Mineral formulas are a good choice for dry, sensitive skin, as they are generally suitable for a wide range of skin types. Choose a mineral formula with moisturizing ingredients such as vitamin E to help keep your skin protected and boost its natural defenses.

You’re not the only one wondering: Can I exfoliate if I have dry skin? It’s a common myth that you shouldn’t. But following a few tips, exfoliation can be an essential ally for dry skin.

First, let’s clarify this myth: the golden rule is to avoid manual exfoliation. Some exfoliating scrubs and brushes can irritate the skin and lead to more dryness and redness. With dry skin, chemical exfoliants like AHAs (alpha-hydroxy acids) are typically a good choice, especially in gentle formulas.

Ever heard of glycolic acid? It’s an AHA exfoliant with water-attracting properties, meaning in lower concentrations it’s effective while still being kind to dry skin. Try getting started with glycolic acid one or two nights a week and then build up from there if needed. Just remember to wear sun protection without fail, as exfoliation can make the skin more sensitive to the sun.

Sources and references:Hashizume H. Skin aging and dry skin. J Dermatol. 2004 Aug;31(8):603-9. doi: 10.1111/j.1346-8138.2004.tb00565.x. PMID: 15492432.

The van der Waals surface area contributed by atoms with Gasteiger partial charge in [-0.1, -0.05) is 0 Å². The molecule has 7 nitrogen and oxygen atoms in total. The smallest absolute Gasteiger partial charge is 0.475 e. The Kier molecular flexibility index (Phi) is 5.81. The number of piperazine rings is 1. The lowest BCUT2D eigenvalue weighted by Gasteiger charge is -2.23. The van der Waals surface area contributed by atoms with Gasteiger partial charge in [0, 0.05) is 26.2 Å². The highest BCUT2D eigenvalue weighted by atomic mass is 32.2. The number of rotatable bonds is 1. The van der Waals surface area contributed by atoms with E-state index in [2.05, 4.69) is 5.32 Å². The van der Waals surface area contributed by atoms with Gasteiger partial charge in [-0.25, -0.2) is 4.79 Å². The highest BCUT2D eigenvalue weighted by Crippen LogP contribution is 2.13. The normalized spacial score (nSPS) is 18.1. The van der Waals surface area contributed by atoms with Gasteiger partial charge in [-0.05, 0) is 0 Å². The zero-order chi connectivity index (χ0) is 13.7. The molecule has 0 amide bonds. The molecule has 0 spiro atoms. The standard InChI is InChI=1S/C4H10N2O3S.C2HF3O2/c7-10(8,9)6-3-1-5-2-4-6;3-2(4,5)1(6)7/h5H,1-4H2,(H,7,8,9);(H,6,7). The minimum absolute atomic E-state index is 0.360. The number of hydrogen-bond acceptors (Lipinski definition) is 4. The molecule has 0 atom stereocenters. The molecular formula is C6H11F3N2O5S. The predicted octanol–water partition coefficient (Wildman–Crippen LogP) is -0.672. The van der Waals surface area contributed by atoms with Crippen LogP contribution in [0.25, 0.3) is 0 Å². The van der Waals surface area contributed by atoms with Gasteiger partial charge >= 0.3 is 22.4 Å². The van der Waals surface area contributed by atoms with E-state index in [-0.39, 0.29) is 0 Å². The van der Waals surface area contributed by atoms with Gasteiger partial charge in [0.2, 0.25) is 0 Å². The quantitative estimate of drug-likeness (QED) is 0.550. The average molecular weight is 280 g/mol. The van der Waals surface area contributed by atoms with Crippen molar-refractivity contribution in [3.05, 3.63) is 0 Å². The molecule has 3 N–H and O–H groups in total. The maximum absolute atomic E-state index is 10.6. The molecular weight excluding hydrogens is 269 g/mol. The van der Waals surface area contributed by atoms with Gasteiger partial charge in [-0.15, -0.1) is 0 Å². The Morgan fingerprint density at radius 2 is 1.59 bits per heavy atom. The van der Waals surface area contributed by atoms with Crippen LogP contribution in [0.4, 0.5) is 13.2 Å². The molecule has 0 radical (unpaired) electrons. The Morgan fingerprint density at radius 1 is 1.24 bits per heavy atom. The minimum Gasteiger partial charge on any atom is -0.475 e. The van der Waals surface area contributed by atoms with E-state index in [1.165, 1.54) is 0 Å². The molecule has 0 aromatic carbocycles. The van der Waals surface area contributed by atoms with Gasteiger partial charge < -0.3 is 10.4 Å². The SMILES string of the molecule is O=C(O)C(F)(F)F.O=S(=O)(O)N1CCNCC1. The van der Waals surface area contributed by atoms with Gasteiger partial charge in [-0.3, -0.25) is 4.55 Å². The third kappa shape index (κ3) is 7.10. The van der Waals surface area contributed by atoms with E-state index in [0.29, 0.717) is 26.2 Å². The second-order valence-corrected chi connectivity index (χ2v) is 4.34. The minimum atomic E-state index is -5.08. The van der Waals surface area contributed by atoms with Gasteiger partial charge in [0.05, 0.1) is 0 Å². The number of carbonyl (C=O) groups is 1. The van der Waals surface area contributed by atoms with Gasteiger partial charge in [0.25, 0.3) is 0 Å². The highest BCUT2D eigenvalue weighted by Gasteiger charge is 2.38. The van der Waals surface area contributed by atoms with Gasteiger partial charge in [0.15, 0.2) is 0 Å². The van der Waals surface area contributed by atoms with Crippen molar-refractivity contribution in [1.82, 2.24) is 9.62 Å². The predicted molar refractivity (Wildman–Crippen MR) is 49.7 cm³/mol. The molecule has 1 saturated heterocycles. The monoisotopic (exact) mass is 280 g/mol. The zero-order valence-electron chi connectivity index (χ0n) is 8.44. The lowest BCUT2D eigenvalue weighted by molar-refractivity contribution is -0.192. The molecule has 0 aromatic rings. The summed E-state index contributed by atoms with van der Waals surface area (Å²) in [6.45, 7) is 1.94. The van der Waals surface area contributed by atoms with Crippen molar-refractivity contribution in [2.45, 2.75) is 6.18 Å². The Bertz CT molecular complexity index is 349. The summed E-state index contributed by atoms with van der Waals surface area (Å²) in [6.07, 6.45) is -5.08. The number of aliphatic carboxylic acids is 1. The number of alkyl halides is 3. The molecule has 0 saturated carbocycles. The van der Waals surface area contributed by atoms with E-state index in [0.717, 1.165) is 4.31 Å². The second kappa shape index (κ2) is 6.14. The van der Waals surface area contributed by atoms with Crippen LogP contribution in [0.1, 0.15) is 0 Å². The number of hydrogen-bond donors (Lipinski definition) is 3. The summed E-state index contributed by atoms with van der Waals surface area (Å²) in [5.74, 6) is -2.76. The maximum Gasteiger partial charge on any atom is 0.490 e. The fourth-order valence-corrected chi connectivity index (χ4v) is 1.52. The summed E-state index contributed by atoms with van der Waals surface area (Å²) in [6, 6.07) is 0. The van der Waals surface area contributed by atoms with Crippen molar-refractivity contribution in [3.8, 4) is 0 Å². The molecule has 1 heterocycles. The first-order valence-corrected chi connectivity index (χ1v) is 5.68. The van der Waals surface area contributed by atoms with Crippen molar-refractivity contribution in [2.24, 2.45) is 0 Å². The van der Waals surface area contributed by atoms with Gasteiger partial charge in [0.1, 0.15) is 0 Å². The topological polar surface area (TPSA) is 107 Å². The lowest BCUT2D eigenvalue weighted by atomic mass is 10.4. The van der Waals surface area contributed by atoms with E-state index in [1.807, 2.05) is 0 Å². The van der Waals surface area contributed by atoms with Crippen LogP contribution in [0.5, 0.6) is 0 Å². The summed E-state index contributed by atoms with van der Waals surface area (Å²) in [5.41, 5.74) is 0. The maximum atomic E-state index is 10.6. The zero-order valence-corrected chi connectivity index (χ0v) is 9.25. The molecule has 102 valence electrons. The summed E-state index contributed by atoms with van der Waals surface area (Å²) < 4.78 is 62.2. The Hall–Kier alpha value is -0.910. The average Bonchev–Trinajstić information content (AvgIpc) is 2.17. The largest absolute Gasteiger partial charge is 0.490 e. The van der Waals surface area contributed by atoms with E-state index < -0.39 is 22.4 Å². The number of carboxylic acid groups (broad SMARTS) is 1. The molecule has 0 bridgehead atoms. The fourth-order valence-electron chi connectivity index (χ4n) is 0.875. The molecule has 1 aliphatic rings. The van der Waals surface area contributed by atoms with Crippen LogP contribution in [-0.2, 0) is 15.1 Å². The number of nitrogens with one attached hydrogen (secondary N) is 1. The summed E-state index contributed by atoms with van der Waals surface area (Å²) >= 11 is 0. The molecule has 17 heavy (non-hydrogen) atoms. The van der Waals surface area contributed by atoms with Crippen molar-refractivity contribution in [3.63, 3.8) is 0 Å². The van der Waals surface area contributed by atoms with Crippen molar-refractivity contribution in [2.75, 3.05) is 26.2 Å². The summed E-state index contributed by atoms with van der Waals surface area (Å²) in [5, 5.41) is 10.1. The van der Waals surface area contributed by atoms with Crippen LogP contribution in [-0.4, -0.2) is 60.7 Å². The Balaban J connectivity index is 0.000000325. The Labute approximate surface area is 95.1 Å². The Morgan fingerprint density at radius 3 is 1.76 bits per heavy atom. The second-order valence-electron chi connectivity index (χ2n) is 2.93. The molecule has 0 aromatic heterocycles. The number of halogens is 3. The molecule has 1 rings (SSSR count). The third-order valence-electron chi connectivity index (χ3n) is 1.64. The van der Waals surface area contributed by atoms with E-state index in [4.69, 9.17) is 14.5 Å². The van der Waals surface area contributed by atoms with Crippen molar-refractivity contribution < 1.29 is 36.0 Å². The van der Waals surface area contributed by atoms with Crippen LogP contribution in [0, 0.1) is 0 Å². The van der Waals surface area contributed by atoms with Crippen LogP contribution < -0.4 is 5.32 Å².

Van Smeden, J., Janssens, M., Gooris, G. S., & Bouwstra, J. A. (2014). The important role of stratum corneum lipids for the cutaneous barrier function. Biochimica Et Biophysica Acta (BBA) – Molecular and Cell Biology of Lipids, 1841(3), 295–313.

Tončić, R. J., Kežić, S., Hadžavdić, S. L., & Marinović, B. (2018). Skin barrier and dry skin in the mature patient. Clinics in Dermatology, 36(2), 109–115.

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Editorial Team

Our namesake embodies the spirit of embracing life and all its wonder. As wellness journalists, we explore topics that invigorate the senses and keep curiosity alive. We believe that glowing skin is the result of a healthy body and mind. Weaving beauty with science, we aim to inspire you to live young at every age.

Medical Communication Manager

In addition to ten years as a primary care doctor, Aurora has over 23 years of experience developing and communicating healthcare products, most recently in dermo-cosmetics. She has co-authored many publications in dermatological journals and spoken at international health & beauty conferences. Ref: Colegio de Medicos de Madrid numero 282840102